ARVO PAART: Für Anna Maria (Piano Music) – Joeroen van Veen, piano – (with Douw Fonda, cello; Sandra van Veen, piano on some sel.) – Brilliant Classics (double vinyl)
LUDOVICO EINAUDI: Piano Music – Joeroen van Veen, piano – Brilliant Classics (double vinyl)

by | Mar 23, 2015 | SACD & Other Hi-Res Reviews

ARVO PAART: Für Anna Maria (Piano Music) – Joeroen van Veen, piano – (with Douw Fonda, cello; Sandra van Veen, piano on some sel.) – Brilliant Classics 90000 (2 audiophile vinyl discs) [3/14] (Distr. by Naxos) ****:

LUDOVICO EINAUDI: Piano Music – Joeroen van Veen, piano – Brilliant Classics 90002 (2 audiophile vinyl discs) [3/14] (Distr. by Naxos) ****: 

These are the first entries in a series of recordings on Brilliant Classics of music from some of the masters of Minimalism. I have been frankly surprised at the number of solo piano vinyl pressings coming out lately. When the compact disc was first introduced in the early ‘80s, many audiophiles felt it had some serious problems, but with piano music it sounded effective due to its perfect timing and pacing, which was not possible except on the very best turntables, most of which had subtle flutter and wow which only a few of us were bothered by. Even the falling-weights-recorded EMI piano recordings of Gieseking and others were not quite so perfect. So if you have a really budget turntable setup, better go instead for the CD versions of this music. Not only are they more appropriate sonically, but you also get more music on the double-CD packages; van Veen plays four different versions of “Für Anna Maria” there, with one clocking in at 23:07, while this vinyl version only has two just-over-a-minute tracks, opening and closing the Paart album.

Estonian composer Arvo Paart never felt he was a Minimalist. He came out in the 1960s as a dissonant voice in anger against Communist oppression in his native country. These piano works (with some added instruments in some) cover 50 years of his career, and three distinct periods. First is a Neoclassical phase, for the second he used techniques associated with the Soviet avant-garde – serialism and more atonality. In the third, after he took a break to study plainchant and ancient vocal music, he emerged with a pared-down style that combined spirtualism with minimalism and both ancient and modern techniques. One critic called his later works “the rebirth of tonality after its death.”  “Für Alina” is in his tintinnabuli style, and can evoke anything in the listener from unutterable sadness to serenity.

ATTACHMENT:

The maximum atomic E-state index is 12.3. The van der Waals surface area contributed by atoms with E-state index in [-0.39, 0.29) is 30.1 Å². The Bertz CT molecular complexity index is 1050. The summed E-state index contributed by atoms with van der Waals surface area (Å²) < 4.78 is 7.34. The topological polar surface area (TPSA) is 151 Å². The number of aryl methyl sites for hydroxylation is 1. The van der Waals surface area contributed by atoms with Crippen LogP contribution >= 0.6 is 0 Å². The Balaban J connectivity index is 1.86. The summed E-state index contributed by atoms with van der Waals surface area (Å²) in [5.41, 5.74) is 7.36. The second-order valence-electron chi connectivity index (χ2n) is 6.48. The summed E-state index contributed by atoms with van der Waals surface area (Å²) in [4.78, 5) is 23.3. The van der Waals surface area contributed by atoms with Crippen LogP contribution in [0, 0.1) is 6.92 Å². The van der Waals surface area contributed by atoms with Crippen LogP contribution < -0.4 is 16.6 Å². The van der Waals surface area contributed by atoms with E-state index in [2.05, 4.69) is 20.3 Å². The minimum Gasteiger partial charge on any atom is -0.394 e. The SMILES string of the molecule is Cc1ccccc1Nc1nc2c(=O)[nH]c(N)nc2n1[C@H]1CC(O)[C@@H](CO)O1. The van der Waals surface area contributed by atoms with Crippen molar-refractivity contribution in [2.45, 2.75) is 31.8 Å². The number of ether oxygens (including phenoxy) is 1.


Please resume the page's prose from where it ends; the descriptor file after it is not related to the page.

There are three Paart works per side of the LP set, and they seem to preserve well their special mood no matter the instrumental forces used, similar to the works of J.S. Bach. The middle work on Side A is Fratres, which has been peformed in many different versions, and Spiegel im Spiegel opens Side B, another Paart classic, which has added cello.  Sonatine No. 1 is followed by Sonatine No. 2 at the start of Side C, and the last track on the vinyl set (Side D) is a second version of short Für Anna Maria.

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The idea of Minimalism seems to be that more can be said with less, as less seems somehow necessary in our increasingly noisy and chaotic world today. Einaudi has had an important role in taking his peaceful and beautiful compositions into the mainstream of classical music and asking us to just sit back and enjoy his really unique works. His lyrical, timeless and Zen-like melodies have had a universal appeal and reached non-classical listeners all over the world. This double-vinyl package is obviously targeted toward a younger audience who are discovering the beauty and exclusivity of vinyl.

Sides B & D have three selections each, with four on Side A and two on Side C.  Another two-piano version of Hymn to a Great City (the fifth work here) can be seen and heard on YouTube along with many other various Paart videos. The titles don’t make much difference; his music remains faithful to the path of the great classics, the melodies always descending, and is ambient, calm, meditative and often introspective. He heard a lot of the Chopin Preludes when he was a child. Van Veen and his brother were the subjects of a documentary, Two Pianos, One Passion, which was nominated for an Emmy in 1996. The NY Times called his recording for Naxos of Stravinsky’s Les Noces “the best recording ever,” and his Erik Satie: Complete Music for Piano Four Hands was called by Classics Today “a must for Satie fans.” Van Veen has also recorded piano works of Glass, Reich, Feldman, and John Adams.

—John Sunier

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